Tuesday, March 30, 2010

eReaders

Article in the Houston Chronicle this morning caught my eye. It was all about the impending release of the iPad into the eReader market. What was astounding to me was the number of eReaders already on the market. I knew about the Kindle, as I own one (and enjoy it much more than I thought I would), I knew about the Nook and the iPad. I wrote about the iRex a view weeks back when it was reviewed in the WSJ, but it's the others that surprised me.

• Amazon Kindle - Pro: Huge e-book library. Con: Not a touch screen.

• Sony Reader Touch Edition - Pro: Touch screen; small, lightweight, sturdy. Con: E Ink display is a little light.

• Sony Reader Pocket Edition - Pro: Lightweight, fits in pocket or small purse. Con: Holds only 350 books.

• Barnes & Noble nook - Pro: Touch screen below main screen. Con: Small virtual keyboard.

• enTourage eDGe - Pro: Read e-books, surf Internet, send e-mails, watch movies. Con: Big, heavy as a laptop.

• Interead COOL-ER - Pro: Similar to Kindle and nook; bold colors; long-lasting charge. Con: Very basic.


Coming soon

• Apple iPad - Pro: Backlit, color, multi-touch screen; thin and light; could replace some laptops. Con: Relatively expensive; multiple bookstore applications may overwhelm consumers.

• Kobo eReader - Pro: Comes loaded with 100 classic books; can synch library to computer. Cons: No 3G connectivity.

• Que proReader - Pro: Reads a range of things from ePub to Power Point presentations. Con: Expensive; keeps getting delayed.

• Skiff Reader - Pro: 11.5-inch screen makes it easy to read newspapers and magazines. Con: Size could make it cumbersome.

One other aspect of this article that caught my eye was the con under the Kindle. Personally, and I'm speaking as a person who works at a tech company were our products use touchscreen, I'm glad that the Kindle doesn't have a touchscreen. It's not hard to press page forward, and I always find my fat fingers fumbling over the touchscreen here at work. I don't want that when I read. If I was to put a con up there for Kindle? Lack of a backlight. How can I be expected to read while my 6 week old baby goes to sleep if I have to have all the lights on. Come on Amazon, you can do better than that.

Monday, March 29, 2010

Morbid yet Intriguing First Line

“I was never so amazed in my life as when the Sniffer drew his concealed weapon from its case and struck me to the ground, stone dead.”

Robertson Davies, Murther and Walking Spirits

Thursday, March 25, 2010

Another First Line - A Bit Convuluted, But I Like It

“Like most irritable people I rarely lose my temper (a dog that’s let out for regular exercise isn’t apt to run away when it does escape), but I was losing it this morning.”

The Mackerel Plaza- Peter DeVries

Wednesday, March 24, 2010

Judging for the novel contest is still underway. As with last year, I’m amazed by the fact that I keep writing the same thing in response to so many of them. First, I usually write, “give me a reason to care about the main character.” This is what David Liss said at our last writer’s conference and I see how right he was in so many of these entries.

Surprisingly, I find myself telling these would be authors to slow down and describe the setting. I find myself completely lost in so many of these entries. I can understand the desire to begin the action in media res (in the middle of things). Doing this can increase tension, increase drama, and draw the reader in immediately. Sadly, it seems as though that so many of these entries do this but too aggressively. I feel like I’m being thrown into the deep end of a cold pool and never have time to grab a breath.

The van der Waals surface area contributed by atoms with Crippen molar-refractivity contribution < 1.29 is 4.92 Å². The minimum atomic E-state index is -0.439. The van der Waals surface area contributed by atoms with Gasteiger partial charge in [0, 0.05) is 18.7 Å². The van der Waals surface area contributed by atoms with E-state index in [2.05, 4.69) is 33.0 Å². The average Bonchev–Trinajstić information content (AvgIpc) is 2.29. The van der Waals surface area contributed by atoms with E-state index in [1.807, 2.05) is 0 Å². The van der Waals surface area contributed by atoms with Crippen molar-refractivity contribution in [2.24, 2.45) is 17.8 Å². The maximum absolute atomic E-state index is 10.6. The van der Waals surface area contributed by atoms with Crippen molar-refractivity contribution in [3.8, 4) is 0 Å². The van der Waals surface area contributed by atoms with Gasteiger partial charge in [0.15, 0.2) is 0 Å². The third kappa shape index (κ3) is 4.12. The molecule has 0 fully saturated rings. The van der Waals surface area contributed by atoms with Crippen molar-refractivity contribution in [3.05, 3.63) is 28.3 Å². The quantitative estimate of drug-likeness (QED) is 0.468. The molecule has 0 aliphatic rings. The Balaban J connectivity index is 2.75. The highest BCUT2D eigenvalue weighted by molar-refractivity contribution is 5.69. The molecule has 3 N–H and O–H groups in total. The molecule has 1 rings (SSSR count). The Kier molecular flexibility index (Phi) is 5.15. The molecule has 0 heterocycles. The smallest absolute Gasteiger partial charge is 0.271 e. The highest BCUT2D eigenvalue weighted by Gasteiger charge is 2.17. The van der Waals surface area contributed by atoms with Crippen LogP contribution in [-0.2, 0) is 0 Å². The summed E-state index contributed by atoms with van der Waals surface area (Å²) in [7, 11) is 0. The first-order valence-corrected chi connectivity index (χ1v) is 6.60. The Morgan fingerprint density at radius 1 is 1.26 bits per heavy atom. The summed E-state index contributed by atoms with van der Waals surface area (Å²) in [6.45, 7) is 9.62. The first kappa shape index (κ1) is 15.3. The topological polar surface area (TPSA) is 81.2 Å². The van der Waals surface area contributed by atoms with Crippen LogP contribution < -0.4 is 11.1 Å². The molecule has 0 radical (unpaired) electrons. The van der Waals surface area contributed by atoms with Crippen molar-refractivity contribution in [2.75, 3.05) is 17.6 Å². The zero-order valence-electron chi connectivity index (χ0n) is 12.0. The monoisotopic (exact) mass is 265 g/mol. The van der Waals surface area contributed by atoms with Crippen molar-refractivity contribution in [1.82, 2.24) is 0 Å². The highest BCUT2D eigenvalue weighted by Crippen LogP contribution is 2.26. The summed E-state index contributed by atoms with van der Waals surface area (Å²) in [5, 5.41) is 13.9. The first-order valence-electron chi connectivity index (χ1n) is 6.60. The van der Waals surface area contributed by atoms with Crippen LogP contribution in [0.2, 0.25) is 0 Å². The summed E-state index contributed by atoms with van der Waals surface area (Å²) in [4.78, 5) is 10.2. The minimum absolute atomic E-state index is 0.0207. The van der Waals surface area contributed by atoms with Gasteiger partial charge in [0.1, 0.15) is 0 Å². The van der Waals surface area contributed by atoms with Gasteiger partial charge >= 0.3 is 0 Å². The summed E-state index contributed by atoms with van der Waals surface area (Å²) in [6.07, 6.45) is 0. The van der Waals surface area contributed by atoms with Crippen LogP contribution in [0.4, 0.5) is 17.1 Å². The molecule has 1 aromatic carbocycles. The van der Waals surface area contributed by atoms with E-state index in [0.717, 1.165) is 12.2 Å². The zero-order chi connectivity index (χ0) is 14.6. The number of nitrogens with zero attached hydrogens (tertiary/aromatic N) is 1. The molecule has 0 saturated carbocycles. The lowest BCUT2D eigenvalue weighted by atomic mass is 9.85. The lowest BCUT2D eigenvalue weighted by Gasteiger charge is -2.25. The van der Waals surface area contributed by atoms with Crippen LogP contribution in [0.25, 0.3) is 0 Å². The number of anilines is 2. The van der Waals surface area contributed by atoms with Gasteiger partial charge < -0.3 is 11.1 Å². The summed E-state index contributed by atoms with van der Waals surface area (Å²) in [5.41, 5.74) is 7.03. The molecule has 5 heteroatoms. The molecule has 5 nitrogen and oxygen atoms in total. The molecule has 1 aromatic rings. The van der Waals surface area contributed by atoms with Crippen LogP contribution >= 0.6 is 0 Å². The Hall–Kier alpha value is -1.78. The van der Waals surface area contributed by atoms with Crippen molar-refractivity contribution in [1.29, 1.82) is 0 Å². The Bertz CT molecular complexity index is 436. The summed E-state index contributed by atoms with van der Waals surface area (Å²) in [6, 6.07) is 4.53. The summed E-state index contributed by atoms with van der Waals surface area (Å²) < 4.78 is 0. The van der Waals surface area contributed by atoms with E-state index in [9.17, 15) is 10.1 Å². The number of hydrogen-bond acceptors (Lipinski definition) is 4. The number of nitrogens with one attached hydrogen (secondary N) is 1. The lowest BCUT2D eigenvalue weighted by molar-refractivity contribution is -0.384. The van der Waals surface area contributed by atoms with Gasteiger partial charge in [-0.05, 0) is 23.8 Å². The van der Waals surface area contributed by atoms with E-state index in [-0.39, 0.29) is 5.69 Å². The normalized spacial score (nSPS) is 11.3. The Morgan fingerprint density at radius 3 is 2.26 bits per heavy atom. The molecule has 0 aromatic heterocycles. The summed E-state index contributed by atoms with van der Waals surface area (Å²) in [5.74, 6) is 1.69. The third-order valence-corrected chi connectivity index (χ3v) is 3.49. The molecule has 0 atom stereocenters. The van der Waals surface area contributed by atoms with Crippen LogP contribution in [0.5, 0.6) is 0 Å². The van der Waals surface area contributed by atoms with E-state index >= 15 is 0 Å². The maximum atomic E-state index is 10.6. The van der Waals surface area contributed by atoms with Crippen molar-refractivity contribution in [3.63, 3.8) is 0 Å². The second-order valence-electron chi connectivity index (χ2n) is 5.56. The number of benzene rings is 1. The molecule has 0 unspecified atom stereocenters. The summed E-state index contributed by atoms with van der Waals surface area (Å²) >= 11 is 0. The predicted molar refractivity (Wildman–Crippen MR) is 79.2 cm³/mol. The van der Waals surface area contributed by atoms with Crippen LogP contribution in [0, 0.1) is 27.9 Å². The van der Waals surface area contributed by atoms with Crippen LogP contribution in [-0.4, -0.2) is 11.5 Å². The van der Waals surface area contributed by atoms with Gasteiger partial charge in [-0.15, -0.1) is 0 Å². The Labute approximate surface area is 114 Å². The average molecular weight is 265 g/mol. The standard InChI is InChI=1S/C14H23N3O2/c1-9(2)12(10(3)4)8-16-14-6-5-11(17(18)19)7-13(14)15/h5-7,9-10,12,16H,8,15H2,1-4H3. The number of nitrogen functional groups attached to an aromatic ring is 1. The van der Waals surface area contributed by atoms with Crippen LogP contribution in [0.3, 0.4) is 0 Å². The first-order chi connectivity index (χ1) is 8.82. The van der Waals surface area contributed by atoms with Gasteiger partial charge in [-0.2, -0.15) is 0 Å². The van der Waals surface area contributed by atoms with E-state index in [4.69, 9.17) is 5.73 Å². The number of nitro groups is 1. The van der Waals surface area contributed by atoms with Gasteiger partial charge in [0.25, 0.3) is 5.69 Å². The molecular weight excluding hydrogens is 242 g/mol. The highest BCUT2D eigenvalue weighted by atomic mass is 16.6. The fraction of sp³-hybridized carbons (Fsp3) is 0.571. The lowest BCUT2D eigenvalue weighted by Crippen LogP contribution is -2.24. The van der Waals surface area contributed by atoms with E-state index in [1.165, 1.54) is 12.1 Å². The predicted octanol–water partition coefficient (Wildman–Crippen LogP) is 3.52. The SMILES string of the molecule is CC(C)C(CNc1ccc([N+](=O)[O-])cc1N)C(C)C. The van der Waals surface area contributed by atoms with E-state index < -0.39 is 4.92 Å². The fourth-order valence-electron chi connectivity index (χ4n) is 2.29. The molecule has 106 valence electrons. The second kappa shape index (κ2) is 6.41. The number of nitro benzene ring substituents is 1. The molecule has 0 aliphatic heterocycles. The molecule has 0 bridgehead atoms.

Another thing I tend to write regards pacing. I’ve yet to read an entry (okay, maybe there has been one) when I’ve been impressed with the pacing of the writing. Many are far too fast, others are agonizingly slow.

I remark about this as one thing that has astounded me about this round of judging is the fact that there have been so few that have truly impressed me. Last year there were probably 30% of the entries that I thought I would want to read as a book. This year, I’ve read 1 out of probably 30 entries that I thought was worthwhile. Not a good ratio. I hope things turn around soon and that some writer surprises me.

So far, the worst stories have been: a fantasy about a female hobgoblin who in paragraph one is standing over the corpse of her boyfriend that she just murdered, a diatribe about a private in Vietnam who experiences the Tet Offensive with no ammo in his weapon (intriguing idea, horrible execution) and, a fantasy story about a teenage girl who is in training as a fairy by her “fairy” mother who sees bloody visions that come true.

The best was a story about a teenage girl who was gang raped on the night of her prom. Horrific idea and I was not thrilled at the prospect of reading it, but this one story had the most intriguing writing and most engaging pace.

I do look forward to printing out one of the judging worksheets and grading my own first ten pages with these questions in mind. Sadly, I don’t think I’ll score as high as I would like.

Tuesday, March 23, 2010

Another First Line

"The Sun rose slowly, as if it wasn’t sure it was worth the effort.”

Terry Patchett, The Light Fantastic

Monday, March 22, 2010

Not At All Surprising Story . . .But a Spectacularly Enlightening Title

Once again, my indespinsable brother has sent me a link regarding the release of the iPad (Link). This article specifically concerns the tactics that Amazon is employing to try and set the stage prior to the iPad's release. It appears as though they are issuing threats to some publishers to get them to accept Amazon pricing schemas, most likely as they fear that the Apple iBookstore will immediately begin to undercut their market.